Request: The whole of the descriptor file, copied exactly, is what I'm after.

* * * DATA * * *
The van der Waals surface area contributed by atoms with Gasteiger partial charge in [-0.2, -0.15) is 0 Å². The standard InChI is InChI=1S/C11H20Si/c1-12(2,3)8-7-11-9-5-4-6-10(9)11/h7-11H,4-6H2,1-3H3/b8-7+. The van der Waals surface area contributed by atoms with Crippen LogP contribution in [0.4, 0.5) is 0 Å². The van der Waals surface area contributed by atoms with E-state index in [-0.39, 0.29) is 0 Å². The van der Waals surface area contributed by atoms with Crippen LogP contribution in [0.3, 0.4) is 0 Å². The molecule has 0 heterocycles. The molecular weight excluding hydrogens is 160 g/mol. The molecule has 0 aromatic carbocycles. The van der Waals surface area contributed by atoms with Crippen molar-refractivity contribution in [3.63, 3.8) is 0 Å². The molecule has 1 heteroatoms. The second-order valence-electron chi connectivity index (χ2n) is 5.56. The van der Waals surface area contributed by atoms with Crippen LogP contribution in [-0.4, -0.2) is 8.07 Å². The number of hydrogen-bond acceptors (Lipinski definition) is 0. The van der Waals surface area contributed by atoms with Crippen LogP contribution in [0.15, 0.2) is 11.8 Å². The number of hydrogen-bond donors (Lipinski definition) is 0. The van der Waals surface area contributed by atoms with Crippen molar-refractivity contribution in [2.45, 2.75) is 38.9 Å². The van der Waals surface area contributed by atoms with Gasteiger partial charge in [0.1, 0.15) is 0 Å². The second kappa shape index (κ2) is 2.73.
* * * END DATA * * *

The van der Waals surface area contributed by atoms with Gasteiger partial charge in [-0.2, -0.15) is 0 Å². The standard InChI is InChI=1S/C11H20Si/c1-12(2,3)8-7-11-9-5-4-6-10(9)11/h7-11H,4-6H2,1-3H3/b8-7+. The van der Waals surface area contributed by atoms with Crippen LogP contribution in [0.4, 0.5) is 0 Å². The van der Waals surface area contributed by atoms with E-state index in [-0.39, 0.29) is 0 Å². The van der Waals surface area contributed by atoms with Crippen LogP contribution in [0.3, 0.4) is 0 Å². The molecule has 0 heterocycles. The molecular weight excluding hydrogens is 160 g/mol. The molecule has 0 aromatic carbocycles. The van der Waals surface area contributed by atoms with Crippen molar-refractivity contribution in [3.63, 3.8) is 0 Å². The molecule has 1 heteroatoms. The second-order valence-electron chi connectivity index (χ2n) is 5.56. The van der Waals surface area contributed by atoms with Crippen LogP contribution in [-0.4, -0.2) is 8.07 Å². The number of hydrogen-bond acceptors (Lipinski definition) is 0. The van der Waals surface area contributed by atoms with Crippen LogP contribution in [0.15, 0.2) is 11.8 Å². The number of hydrogen-bond donors (Lipinski definition) is 0. The van der Waals surface area contributed by atoms with Crippen molar-refractivity contribution in [2.45, 2.75) is 38.9 Å². The van der Waals surface area contributed by atoms with Gasteiger partial charge in [0.1, 0.15) is 0 Å². The second kappa shape index (κ2) is 2.73.